Voluntary climate action and credible regulatory threat: evidence from the carbon disclosure project

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Abstract

This paper examines the role that the U.S. Environmental Protection Agency’s introduction of the Clean Power Plan played in voluntary carbon disclosure by the Global 500 firms during 2011–2015. Results from difference-in-difference-in-differences estimators nested in a two-stage endogenous binary-variable model—which accounts for the correlation between a firm’s participation and intensity of participation—show that U.S.-based firms acted preemptively in anticipation of a more stringent regulatory environment. Regardless of country of origin, among firms making voluntary disclosures, the Clean Power Plan was associated with higher levels of carbon disclosure in firms with favorable management structures and practices involving the agency of corporate management, ceteris paribus. Empirical analysis includes controls for firm size, natural gas prices, sector-specific market pressures, and macro-economic and political economy dynamics. Results are robust to alternative specifications, including a trimmed matching sample, the Heckman selection model, and sector-specific regressions.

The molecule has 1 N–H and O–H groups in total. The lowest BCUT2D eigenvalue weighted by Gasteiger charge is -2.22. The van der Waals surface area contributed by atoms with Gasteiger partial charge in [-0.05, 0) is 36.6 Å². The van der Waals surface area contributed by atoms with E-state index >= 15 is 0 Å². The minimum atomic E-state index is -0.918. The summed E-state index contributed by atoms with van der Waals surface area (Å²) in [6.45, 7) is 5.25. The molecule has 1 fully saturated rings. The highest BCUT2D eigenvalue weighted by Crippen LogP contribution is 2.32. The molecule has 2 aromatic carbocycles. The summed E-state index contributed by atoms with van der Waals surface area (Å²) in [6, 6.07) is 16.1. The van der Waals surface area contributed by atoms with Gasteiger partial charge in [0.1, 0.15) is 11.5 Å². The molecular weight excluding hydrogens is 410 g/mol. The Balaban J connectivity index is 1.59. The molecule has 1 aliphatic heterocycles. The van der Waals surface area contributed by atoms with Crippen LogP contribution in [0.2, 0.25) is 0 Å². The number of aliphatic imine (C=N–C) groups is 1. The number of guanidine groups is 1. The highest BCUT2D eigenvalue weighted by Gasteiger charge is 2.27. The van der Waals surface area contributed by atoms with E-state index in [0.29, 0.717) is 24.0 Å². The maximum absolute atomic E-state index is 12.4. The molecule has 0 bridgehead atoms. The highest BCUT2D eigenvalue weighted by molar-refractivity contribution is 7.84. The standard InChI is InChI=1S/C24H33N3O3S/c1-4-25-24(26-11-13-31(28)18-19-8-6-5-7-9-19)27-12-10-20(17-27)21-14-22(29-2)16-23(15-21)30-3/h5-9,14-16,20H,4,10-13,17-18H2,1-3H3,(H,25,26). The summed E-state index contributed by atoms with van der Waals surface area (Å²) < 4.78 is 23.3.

Original languageEnglish (US)
JournalJournal of Regulatory Economics
DOIs
StateAccepted/In press - Jan 1 2019

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Keywords

  • Carbon disclosure
  • Clean Power Plan
  • Climate mitigation
  • Corporate social responsiblity
  • Difference-in-difference-in-differences
  • Endogenous binary variable model
  • Industry self-regulation
  • Private provision of public goods

ASJC Scopus subject areas

  • Economics and Econometrics

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